For instance, most policies set out acceptable advance ratios on negotiable collateral. I remember a lengthy discussion years ago about the appropriate advance ratio on New York Stock Exchange listed securities. Most participants thought that a 70% advance ratio to market was appropriate but there were a few credit "hawks" (generally loan review or credit administration people) who argued that a lower advance ratio was always better than a higher one.

The senior lending officer pointed out that the advance ratio could speak volumes to whether the bank wanted to make some deals at a reasonable advance rate or stifle that sort of lending altogether.

I'm quite convinced that the hawks didn't understand the point.

But the rest of us who were trying to build loan business certainly did.

I have found that this sort of thinking--stimulating or discouraging business--by explicitly stating a bias in such things as advance ratios is alive and well.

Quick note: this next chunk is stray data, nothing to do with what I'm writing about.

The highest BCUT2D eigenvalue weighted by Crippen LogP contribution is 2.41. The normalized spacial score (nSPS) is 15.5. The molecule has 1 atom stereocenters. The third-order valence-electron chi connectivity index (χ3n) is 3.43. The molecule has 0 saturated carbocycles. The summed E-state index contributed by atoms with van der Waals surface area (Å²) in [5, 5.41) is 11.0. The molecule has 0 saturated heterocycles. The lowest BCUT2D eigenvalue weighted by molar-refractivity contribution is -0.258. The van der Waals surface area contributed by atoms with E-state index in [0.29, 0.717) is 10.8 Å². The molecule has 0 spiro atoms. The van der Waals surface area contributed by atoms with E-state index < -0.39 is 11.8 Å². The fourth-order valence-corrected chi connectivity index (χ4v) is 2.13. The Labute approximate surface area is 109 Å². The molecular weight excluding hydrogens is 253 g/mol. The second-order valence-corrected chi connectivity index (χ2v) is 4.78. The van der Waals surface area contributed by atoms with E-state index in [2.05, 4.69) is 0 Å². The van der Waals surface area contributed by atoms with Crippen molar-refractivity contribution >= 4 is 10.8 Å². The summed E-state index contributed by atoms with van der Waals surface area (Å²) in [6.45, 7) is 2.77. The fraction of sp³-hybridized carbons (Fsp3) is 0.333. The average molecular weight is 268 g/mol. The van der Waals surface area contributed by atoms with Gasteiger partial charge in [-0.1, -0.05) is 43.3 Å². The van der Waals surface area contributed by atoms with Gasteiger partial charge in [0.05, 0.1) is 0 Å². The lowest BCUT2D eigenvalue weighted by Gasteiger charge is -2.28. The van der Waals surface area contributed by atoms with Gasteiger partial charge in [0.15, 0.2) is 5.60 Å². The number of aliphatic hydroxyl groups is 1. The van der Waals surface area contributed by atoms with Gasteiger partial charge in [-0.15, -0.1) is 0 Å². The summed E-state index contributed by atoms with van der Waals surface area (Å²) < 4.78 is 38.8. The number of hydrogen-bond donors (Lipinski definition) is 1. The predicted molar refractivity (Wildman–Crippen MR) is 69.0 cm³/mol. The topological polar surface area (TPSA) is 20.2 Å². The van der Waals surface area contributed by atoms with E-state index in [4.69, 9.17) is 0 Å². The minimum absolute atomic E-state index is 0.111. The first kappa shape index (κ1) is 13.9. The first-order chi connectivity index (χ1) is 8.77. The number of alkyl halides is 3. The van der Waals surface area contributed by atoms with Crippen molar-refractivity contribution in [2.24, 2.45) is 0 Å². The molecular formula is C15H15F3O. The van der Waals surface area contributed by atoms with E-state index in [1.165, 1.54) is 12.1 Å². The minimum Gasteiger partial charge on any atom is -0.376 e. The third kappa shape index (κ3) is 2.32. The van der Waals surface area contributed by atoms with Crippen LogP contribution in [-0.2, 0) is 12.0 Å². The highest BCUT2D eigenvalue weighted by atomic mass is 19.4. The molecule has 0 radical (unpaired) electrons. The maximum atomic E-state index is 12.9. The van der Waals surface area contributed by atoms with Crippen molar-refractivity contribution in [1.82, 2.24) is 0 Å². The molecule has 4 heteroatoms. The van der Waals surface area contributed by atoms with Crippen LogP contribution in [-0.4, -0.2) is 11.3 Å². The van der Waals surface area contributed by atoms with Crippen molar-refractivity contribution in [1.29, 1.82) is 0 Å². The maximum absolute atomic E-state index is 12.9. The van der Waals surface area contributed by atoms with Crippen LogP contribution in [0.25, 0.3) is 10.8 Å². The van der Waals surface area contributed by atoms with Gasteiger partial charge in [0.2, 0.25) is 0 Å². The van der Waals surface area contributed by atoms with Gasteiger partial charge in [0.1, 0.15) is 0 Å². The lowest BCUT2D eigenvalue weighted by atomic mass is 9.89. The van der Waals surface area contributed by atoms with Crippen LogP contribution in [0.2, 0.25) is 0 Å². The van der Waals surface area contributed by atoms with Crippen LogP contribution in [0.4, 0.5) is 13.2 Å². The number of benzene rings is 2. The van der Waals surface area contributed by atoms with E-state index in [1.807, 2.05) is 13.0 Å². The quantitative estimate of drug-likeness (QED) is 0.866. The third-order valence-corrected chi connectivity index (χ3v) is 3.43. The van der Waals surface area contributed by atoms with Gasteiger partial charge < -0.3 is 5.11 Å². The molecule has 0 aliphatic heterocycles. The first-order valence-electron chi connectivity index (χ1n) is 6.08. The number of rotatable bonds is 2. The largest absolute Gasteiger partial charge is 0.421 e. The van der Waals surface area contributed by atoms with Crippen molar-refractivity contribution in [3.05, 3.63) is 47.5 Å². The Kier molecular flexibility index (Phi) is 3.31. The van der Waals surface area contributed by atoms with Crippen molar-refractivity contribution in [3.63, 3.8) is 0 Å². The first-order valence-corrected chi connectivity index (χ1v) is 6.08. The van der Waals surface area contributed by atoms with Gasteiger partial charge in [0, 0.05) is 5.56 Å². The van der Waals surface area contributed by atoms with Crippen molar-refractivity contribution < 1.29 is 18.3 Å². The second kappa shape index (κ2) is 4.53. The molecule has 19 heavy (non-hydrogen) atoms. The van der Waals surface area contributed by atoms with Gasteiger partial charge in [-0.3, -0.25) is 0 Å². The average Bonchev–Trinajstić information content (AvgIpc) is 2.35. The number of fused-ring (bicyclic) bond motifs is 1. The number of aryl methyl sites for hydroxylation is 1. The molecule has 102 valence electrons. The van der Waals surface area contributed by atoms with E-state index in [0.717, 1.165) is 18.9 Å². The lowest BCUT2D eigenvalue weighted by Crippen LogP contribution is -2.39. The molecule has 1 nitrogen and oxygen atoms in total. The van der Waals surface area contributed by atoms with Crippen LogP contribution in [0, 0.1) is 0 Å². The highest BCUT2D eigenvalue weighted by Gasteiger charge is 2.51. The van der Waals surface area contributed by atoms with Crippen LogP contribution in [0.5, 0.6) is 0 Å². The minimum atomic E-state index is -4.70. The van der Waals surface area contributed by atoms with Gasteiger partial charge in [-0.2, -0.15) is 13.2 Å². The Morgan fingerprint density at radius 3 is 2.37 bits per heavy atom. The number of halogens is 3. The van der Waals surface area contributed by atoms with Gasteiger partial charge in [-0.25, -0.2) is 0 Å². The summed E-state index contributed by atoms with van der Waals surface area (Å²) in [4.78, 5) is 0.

After the bruising few years we as an industry have endured, I'm not advocating any particular ratio or a liberal or a conservative view point. I'm simply stating that in my many years in the business, loan policies send some subtle and some not so subtle messages to the readers and keepers of the bank's credit standards.

What sort of message are you sending? And is it the one you want to send in this environment of anemic loan demand?

Ed O’Leary

Banking Exchange Contributing Editor Ed O'Leary, a veteran lender and workout expert, spent more than 40 years in bank commercial credit and related functions, working with both major banks as well as community banking institutions. He earned his workout spurs in the dark days of the 1980s and early 1990s in both oil patch and commercial real estate lending. O'Leary began his banking career at The Bank of New York in 1964, and worked at banks in Florida, Texas, Oklahoma, and New Mexico. He served as a faculty member and thesis advisor at ABA's Stonier Graduate School of Banking for more than two decades, and served as long as a faculty member for ABA's undergraduate and graduate commercial lending schools. Today he works as a consultant and expert witness, and serves as instructor for ABA e-learning courses. You can e-mail him at etoleary@att.net. O'Leary's website can be found at www.etoleary.com.